Flute dbl. Alto Flute

Bb Clarinet dbl. Bass Clarinet

Percussion (1 player)






Program Note

Intro: In the very beginning of the second act of Samuel Beckett’s Waiting for Godot – titled ”Next day, same time, same place” – Vladimir clears his throat and starts to sing ”A dog came in the kitchen”; an old folk song built upon an internal infinite loop, a transgression leading to a retribution ad infinitum. The song begins as a kind of entertainment, but very soon we understand its more serious weight as its harsh and infinite quality progressively dawn on us.

Outro: Towards the end of the play, Estragon asks Vladimir to sing again but he (initially) refuses and instead questions whether they could start all over again, and how difficult that would be. At this end point we understand that the song reflects the cyclic nature of time in the play, and that it at anytime could automatically repeat itself.

In between: The two shorter vocal passages create an outer structure for the two longer, inner circular, repetitive parts of this work, which try to display the difference between music as it wished to be and how it actually is, and how its inherent passages ”resumes for reasons unknown”. Implemented in the first and second movement – musically commenting the two acts of the play, but in reverse order, which leads us through to the outro and eventually back to the intro with the original song – are several dialogues within the ensemble. The conversations seem to made up out of endless repetitive ready-made phrases, wherein the only sustainability seems to be reduced to automatic exchanges; a word-play as a passing of time leading to no real conclusions. The fragments, lines and gestures are superfluous and irremediably there; they have neither a past, nor a future. Some changes admittedly occur, but by and large, the same drama ensues. The conclusion of the analysis tells us that this could go on forever. But it wont. It could just start all over again.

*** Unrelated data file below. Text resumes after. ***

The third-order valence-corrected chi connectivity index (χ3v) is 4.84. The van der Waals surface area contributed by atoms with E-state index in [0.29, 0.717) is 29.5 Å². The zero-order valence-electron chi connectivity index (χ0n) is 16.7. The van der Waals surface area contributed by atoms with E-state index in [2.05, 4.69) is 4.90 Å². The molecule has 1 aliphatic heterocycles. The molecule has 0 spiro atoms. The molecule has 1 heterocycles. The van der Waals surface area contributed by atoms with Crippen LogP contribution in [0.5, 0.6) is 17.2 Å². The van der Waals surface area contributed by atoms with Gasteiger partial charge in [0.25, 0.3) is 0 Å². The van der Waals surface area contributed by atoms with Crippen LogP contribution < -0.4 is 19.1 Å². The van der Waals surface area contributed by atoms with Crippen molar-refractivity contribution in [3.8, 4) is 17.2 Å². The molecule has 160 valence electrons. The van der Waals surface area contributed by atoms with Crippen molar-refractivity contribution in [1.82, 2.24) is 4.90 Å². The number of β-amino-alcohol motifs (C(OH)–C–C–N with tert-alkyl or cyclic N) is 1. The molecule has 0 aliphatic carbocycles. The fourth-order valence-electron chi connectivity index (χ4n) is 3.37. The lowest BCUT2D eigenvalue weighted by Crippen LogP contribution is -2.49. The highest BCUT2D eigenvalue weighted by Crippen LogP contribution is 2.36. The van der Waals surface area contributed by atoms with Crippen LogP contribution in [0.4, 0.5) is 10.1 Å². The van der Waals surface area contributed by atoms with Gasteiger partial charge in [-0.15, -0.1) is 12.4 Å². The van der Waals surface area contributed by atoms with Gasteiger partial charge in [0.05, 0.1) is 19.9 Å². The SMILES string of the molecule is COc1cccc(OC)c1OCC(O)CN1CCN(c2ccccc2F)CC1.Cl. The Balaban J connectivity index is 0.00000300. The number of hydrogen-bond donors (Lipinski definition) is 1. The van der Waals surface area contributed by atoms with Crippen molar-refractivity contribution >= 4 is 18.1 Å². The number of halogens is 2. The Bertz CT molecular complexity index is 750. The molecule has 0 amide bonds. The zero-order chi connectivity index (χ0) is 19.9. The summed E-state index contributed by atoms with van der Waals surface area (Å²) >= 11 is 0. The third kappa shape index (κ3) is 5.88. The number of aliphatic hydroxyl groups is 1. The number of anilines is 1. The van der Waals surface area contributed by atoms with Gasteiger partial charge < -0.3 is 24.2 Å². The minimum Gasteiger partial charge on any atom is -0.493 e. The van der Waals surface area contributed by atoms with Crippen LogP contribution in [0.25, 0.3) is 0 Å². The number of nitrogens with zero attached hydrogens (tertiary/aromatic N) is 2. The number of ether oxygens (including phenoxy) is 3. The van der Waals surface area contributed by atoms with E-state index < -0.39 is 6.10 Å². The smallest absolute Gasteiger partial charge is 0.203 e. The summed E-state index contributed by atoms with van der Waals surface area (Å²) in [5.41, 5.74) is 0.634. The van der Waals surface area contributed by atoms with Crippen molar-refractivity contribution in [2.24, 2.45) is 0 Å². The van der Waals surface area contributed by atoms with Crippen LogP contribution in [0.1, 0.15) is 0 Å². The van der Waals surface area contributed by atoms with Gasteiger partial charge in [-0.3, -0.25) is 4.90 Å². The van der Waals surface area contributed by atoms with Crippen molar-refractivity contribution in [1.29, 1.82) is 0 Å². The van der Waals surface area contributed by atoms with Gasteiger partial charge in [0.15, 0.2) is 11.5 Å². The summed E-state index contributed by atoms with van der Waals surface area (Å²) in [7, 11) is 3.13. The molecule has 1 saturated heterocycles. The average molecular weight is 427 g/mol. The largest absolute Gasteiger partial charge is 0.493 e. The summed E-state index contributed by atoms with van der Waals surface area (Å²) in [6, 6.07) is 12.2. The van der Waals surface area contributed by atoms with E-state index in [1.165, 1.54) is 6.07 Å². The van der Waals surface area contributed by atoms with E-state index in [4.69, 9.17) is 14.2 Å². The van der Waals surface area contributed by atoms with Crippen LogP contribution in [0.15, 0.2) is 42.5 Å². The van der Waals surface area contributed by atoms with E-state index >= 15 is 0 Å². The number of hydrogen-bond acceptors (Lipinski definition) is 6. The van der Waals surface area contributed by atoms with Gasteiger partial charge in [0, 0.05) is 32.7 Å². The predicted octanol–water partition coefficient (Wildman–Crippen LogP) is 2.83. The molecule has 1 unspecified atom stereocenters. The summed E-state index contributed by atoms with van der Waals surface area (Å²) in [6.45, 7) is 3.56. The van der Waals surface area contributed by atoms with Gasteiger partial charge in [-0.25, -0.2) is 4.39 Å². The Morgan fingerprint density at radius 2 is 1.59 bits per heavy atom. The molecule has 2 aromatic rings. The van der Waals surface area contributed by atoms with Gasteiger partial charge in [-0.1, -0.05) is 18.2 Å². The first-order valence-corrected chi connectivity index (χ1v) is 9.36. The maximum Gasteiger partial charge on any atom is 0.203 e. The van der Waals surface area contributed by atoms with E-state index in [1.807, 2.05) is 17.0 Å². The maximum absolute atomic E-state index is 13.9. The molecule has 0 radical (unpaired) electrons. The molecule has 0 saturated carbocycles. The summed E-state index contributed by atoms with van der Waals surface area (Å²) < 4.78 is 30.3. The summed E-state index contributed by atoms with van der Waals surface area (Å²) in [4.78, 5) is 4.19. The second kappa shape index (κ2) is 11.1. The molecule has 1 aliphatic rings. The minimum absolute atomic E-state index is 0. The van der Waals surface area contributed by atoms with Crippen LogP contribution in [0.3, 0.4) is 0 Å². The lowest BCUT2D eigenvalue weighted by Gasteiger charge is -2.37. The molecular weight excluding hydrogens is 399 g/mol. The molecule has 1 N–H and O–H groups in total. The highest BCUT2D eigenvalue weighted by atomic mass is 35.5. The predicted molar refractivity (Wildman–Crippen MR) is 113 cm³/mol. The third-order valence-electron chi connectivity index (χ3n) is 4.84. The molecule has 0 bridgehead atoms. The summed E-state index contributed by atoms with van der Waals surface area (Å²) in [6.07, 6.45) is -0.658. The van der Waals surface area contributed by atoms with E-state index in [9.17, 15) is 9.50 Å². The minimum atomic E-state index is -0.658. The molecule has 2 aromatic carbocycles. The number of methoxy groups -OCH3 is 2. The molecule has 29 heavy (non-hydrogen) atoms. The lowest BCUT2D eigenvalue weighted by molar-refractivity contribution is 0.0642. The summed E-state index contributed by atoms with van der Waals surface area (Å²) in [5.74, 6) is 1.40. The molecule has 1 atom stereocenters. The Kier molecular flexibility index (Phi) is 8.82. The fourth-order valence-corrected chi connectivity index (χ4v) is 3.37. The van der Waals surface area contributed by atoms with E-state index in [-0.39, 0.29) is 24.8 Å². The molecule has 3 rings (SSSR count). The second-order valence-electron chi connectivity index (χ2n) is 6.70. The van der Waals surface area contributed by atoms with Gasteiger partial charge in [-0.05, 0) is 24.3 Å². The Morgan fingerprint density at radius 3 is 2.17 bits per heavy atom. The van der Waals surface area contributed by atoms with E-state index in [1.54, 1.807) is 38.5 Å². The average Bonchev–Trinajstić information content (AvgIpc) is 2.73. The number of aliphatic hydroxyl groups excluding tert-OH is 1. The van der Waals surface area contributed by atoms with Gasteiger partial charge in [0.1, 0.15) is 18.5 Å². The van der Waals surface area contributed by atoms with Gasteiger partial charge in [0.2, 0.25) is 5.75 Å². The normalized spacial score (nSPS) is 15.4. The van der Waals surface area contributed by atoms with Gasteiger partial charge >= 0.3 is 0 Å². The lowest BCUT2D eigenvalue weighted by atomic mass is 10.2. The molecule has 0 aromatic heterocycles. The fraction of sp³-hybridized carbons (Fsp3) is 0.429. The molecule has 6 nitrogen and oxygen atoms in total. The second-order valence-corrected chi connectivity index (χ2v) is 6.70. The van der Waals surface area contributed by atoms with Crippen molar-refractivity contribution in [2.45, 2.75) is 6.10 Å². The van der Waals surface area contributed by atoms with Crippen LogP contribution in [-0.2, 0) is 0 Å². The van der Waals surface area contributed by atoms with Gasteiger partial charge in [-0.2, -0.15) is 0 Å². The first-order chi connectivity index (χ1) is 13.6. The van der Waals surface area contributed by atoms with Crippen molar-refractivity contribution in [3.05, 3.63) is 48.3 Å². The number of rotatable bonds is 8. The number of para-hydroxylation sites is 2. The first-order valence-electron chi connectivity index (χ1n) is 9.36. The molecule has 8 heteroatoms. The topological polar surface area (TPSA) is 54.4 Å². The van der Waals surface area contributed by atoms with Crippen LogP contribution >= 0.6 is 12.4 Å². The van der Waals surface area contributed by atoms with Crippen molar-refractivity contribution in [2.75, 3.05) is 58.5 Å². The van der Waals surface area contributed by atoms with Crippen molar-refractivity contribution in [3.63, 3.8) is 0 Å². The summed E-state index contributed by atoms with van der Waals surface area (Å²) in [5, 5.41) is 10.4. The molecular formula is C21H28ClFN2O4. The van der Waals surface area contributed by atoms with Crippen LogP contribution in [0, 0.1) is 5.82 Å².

(Samuel Beckett, 1956)


A dog came in the kitchen

and stole a crust of bread

Then cook up with a ladle

and beat him til he was dead

Then all the dogs came running

and dug the dog a tomb

and wrote upon the tombstone

for the eyes of dogs to come



This is awful

We could start all over

That should be easy

It is the start that is difficult

You can start from anything

Yes, but you have to decide

True – Perhaps

Help me now

Help me


Vocal Parts

(Intro & Outro)

The text should preferably be sung as notated: Sprechgesang (but more song than talk), by all three instrumentalists (pi, perc & vcl), and within individually preferred octave. The two vocal parts are of course optional but should be performed by at least one member of the ensemble.



17 min.





















Berlin – June 2018

A dog came in the kitchen_ Midi1

A dog came in the kitchen_ Midi2